When the first trailer for Eddie the Eagle debuted back in December, the lighthearted biopic of British ski-jumper Eddie “The Eagle” Edwards immediately drew comparisons to Cool Runnings, Disney’s 1993 film about Jamaica’s first Olympic bobsled team.
Both films were set against the backdrop of Winter Olympics — the 1988 Olympics in Calgary, to be exact — and both films followed underdog athletes competing not just against other athletes, but the system itself.
On the surface, the comparison seemed apt, given the limited amount of footage the trailer provided — and it remains so, even after seeing Eddie the Eagle soar into theaters.
Directed by British actor-turned-filmmaker Dexter Fletcher, who helmed the critically praised 2013 musical Sunshine on Leith, Eddie the Eagle casts Kingsman: The Secret Service star Taron Egerton as the first ski jumper to represent Great Britain in the Olympics. Gifted with more stubborn persistence than athletic ability, the bespectacled, awkward Eddie “The Eagle” Edwards is smitten from a young age with the idea of becoming an Olympic athlete, much to the frustration of his working-class parents.
After suffering one setback after another in his dream to become an Olympic downhill skier, Edwards comes to the conclusion that his best path to the Olympic Games runs through — or rather, down — a ski jump, as Great Britain has never fielded an Olympic ski jumper, and every country is able to send one athlete to compete in each event. Now, with his heart set on being his country’s first Olympic ski jumper, Edwards embarks on a mission to qualify for the 1988 Olympics that has him crossing paths with a washed-up American ski-jumping champion played by Hugh Jackman, a British committee that wants no part of Edwards representing his country, and the painful results of defying gravity.
Eddie the Eagle is probably best described as exactly the sort of film its trailers tease — which isn’t always a given in the modern era of movie previews.
Fletcher certainly plays with the PG-13 rating at various points … this isn’t a Disney movie.
In portraying Edwards, Egerton does a fine job of inhabiting his flailing, awkward alter ego. It’s a surprisingly good transformation, given that his last prominent role had him playing a suave British super spy who saved the world without breaking a sweat. Anyone unfamiliar with the real-life Edwards might suspect that Egerton is over-playing the role, but the abundance of available real-world footage featuring “The Eagle” proves just how well Egerton captured Edwards’ assorted quirks and mannerisms.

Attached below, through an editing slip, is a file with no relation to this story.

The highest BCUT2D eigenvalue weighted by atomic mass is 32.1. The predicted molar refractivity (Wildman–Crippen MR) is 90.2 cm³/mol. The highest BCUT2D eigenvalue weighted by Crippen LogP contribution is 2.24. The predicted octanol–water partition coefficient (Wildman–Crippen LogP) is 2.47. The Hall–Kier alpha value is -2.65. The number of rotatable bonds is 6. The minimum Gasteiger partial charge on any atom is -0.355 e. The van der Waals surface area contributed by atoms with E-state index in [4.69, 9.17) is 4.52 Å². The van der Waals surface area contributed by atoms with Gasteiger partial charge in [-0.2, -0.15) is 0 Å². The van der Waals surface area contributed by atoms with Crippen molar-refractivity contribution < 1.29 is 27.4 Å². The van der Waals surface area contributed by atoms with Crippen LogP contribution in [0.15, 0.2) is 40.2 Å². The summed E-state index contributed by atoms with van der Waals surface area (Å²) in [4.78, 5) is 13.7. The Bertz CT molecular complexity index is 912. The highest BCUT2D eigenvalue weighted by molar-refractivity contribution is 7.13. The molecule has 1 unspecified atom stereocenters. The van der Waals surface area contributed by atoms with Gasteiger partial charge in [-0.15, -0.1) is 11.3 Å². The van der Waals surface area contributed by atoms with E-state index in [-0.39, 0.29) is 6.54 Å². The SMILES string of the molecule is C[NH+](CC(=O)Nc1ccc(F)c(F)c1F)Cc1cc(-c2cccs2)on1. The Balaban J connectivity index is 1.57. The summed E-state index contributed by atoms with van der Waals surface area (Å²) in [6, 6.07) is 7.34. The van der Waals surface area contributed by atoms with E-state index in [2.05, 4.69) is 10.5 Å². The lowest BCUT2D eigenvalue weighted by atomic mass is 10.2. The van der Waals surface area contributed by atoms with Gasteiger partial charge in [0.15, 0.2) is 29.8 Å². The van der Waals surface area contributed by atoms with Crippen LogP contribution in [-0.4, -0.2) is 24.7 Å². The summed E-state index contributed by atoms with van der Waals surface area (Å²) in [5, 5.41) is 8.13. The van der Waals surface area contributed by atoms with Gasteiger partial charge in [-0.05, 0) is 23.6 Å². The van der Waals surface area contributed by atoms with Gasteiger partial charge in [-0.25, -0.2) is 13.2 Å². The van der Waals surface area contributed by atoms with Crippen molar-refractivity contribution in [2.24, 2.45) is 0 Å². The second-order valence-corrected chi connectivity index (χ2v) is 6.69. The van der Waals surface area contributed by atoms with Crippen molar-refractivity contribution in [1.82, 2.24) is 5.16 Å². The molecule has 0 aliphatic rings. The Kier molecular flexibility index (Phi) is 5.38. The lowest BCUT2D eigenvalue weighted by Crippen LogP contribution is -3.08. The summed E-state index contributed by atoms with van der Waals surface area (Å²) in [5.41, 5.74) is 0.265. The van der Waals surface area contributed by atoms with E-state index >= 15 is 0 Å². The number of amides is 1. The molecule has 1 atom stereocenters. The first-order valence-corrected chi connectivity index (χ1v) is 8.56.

For his part, Jackman performs admirably as the typical, Icarus-like former star who let his ego get the best of him and fell from grace, only to earn redemption through mentoring an athlete with the odds against him. The role is a common ingredient in just about every underdog movie, but Jackman seems to enjoy it enough to make it his own. Still, circling back on the Cool Runnings comparison, Jackman’s take on the character isn’t nearly as entertaining as John Candy’s take on what was essentially the same character in Disney’s bobsledding comedy.
Given the comparison that’s being made, though, it’s worth noting that Eddie the Eagle isn’t what some might consider an all-ages film. There’s a bit of a rougher edge around this ski-jumping story than the Disney-fied tale of Jamaican bobsledders, and Fletcher certainly plays with the PG-13 rating at various points. One scene in particular features Jackman loudly simulating sex acts while teaching Egerton’s character the proper build-up of momentum heading into a jump, and it serves as a helpful reminder that this isn’t a Disney movie.
What Eddie the Eagle does share with Cool Runnings and so many other compelling underdog stories, though, is a compelling evolution for its main characters — both the athletes and their mentors — that makes both their journeys and the one the audience takes with them feel worthwhile. As with similar films, you can see the end of Eddie the Eagle coming from far away, but that doesn’t make you any less inclined to take the jump with its hero.